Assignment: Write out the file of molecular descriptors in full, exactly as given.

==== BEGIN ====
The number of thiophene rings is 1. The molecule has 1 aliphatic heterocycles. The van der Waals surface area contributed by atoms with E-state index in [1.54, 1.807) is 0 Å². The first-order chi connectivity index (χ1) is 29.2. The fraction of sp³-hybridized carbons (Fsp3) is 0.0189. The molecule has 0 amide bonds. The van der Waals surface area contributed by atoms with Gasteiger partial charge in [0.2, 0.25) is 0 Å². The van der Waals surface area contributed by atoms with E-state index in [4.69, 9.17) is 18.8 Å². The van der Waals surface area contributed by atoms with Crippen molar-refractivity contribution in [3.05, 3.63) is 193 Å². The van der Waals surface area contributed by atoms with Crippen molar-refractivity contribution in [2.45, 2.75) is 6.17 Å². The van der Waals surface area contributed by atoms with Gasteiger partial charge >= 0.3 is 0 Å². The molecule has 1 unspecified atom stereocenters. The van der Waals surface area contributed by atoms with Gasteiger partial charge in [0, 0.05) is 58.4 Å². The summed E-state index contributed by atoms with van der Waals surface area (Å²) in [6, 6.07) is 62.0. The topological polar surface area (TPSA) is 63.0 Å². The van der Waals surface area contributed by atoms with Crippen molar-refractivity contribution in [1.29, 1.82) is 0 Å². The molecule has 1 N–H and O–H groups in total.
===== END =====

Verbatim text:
The number of thiophene rings is 1. The molecule has 1 aliphatic heterocycles. The van der Waals surface area contributed by atoms with E-state index in [1.54, 1.807) is 0 Å². The first-order chi connectivity index (χ1) is 29.2. The fraction of sp³-hybridized carbons (Fsp3) is 0.0189. The molecule has 0 amide bonds. The van der Waals surface area contributed by atoms with Gasteiger partial charge in [0.2, 0.25) is 0 Å². The van der Waals surface area contributed by atoms with E-state index in [4.69, 9.17) is 18.8 Å². The van der Waals surface area contributed by atoms with Crippen molar-refractivity contribution in [3.05, 3.63) is 193 Å². The van der Waals surface area contributed by atoms with Crippen molar-refractivity contribution in [2.45, 2.75) is 6.17 Å². The van der Waals surface area contributed by atoms with Gasteiger partial charge >= 0.3 is 0 Å². The molecule has 1 unspecified atom stereocenters. The van der Waals surface area contributed by atoms with Gasteiger partial charge in [0, 0.05) is 58.4 Å². The summed E-state index contributed by atoms with van der Waals surface area (Å²) in [6, 6.07) is 62.0. The topological polar surface area (TPSA) is 63.0 Å². The van der Waals surface area contributed by atoms with Crippen molar-refractivity contribution in [1.29, 1.82) is 0 Å². The molecule has 1 N–H and O–H groups in total.